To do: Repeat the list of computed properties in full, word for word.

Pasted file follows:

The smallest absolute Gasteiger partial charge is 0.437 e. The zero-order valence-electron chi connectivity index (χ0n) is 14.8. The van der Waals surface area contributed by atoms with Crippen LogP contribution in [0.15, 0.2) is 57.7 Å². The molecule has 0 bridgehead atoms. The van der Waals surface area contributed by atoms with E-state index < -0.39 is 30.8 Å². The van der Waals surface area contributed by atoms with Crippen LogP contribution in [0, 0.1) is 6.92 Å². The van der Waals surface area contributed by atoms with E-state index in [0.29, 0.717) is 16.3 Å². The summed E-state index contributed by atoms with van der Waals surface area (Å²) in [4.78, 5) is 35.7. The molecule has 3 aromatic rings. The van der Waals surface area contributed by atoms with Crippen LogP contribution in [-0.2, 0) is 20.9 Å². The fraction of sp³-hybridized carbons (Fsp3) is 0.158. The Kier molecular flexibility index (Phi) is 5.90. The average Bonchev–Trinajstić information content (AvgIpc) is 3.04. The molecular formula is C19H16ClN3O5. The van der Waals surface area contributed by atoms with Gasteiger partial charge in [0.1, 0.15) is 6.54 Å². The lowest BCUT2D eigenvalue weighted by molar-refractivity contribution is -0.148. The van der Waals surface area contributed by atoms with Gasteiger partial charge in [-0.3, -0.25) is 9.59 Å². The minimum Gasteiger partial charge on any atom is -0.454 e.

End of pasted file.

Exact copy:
The smallest absolute Gasteiger partial charge is 0.437 e. The zero-order valence-electron chi connectivity index (χ0n) is 14.8. The van der Waals surface area contributed by atoms with Crippen LogP contribution in [0.15, 0.2) is 57.7 Å². The molecule has 0 bridgehead atoms. The van der Waals surface area contributed by atoms with E-state index < -0.39 is 30.8 Å². The van der Waals surface area contributed by atoms with Crippen LogP contribution in [0, 0.1) is 6.92 Å². The van der Waals surface area contributed by atoms with E-state index in [0.29, 0.717) is 16.3 Å². The summed E-state index contributed by atoms with van der Waals surface area (Å²) in [4.78, 5) is 35.7. The molecule has 3 aromatic rings. The van der Waals surface area contributed by atoms with Crippen LogP contribution in [-0.2, 0) is 20.9 Å². The fraction of sp³-hybridized carbons (Fsp3) is 0.158. The Kier molecular flexibility index (Phi) is 5.90. The average Bonchev–Trinajstić information content (AvgIpc) is 3.04. The molecular formula is C19H16ClN3O5. The van der Waals surface area contributed by atoms with Gasteiger partial charge in [0.1, 0.15) is 6.54 Å². The lowest BCUT2D eigenvalue weighted by molar-refractivity contribution is -0.148. The van der Waals surface area contributed by atoms with Gasteiger partial charge in [-0.3, -0.25) is 9.59 Å². The minimum Gasteiger partial charge on any atom is -0.454 e.